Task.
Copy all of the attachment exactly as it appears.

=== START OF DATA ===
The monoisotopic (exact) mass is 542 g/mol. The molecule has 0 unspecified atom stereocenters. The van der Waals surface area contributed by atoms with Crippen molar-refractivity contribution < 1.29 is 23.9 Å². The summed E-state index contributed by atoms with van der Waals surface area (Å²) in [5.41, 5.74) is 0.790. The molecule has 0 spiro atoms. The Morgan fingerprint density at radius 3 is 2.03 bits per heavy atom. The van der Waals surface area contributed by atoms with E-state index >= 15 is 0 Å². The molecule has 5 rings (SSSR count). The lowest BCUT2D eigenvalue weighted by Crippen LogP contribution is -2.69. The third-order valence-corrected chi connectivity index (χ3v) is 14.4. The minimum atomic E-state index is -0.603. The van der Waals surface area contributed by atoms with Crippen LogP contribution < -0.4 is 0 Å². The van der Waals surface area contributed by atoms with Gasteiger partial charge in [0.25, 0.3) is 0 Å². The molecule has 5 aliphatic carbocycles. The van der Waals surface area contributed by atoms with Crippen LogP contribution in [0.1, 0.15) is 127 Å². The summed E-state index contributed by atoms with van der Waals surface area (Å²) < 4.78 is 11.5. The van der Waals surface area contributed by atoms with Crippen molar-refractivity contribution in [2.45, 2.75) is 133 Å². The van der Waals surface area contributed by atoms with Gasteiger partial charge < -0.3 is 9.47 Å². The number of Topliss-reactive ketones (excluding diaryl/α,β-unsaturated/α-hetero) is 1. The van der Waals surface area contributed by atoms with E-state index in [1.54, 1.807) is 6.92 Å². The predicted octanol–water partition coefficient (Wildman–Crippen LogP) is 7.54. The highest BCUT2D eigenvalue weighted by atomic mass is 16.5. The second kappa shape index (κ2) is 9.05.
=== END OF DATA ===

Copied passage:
The monoisotopic (exact) mass is 542 g/mol. The molecule has 0 unspecified atom stereocenters. The van der Waals surface area contributed by atoms with Crippen molar-refractivity contribution < 1.29 is 23.9 Å². The summed E-state index contributed by atoms with van der Waals surface area (Å²) in [5.41, 5.74) is 0.790. The molecule has 0 spiro atoms. The Morgan fingerprint density at radius 3 is 2.03 bits per heavy atom. The van der Waals surface area contributed by atoms with E-state index >= 15 is 0 Å². The molecule has 5 rings (SSSR count). The lowest BCUT2D eigenvalue weighted by Crippen LogP contribution is -2.69. The third-order valence-corrected chi connectivity index (χ3v) is 14.4. The minimum atomic E-state index is -0.603. The van der Waals surface area contributed by atoms with Crippen LogP contribution < -0.4 is 0 Å². The van der Waals surface area contributed by atoms with Gasteiger partial charge in [0.25, 0.3) is 0 Å². The molecule has 5 aliphatic carbocycles. The van der Waals surface area contributed by atoms with Crippen LogP contribution in [0.1, 0.15) is 127 Å². The summed E-state index contributed by atoms with van der Waals surface area (Å²) < 4.78 is 11.5. The van der Waals surface area contributed by atoms with Crippen molar-refractivity contribution in [2.45, 2.75) is 133 Å². The van der Waals surface area contributed by atoms with Gasteiger partial charge < -0.3 is 9.47 Å². The number of Topliss-reactive ketones (excluding diaryl/α,β-unsaturated/α-hetero) is 1. The van der Waals surface area contributed by atoms with E-state index in [1.54, 1.807) is 6.92 Å². The predicted octanol–water partition coefficient (Wildman–Crippen LogP) is 7.54. The highest BCUT2D eigenvalue weighted by atomic mass is 16.5. The second kappa shape index (κ2) is 9.05.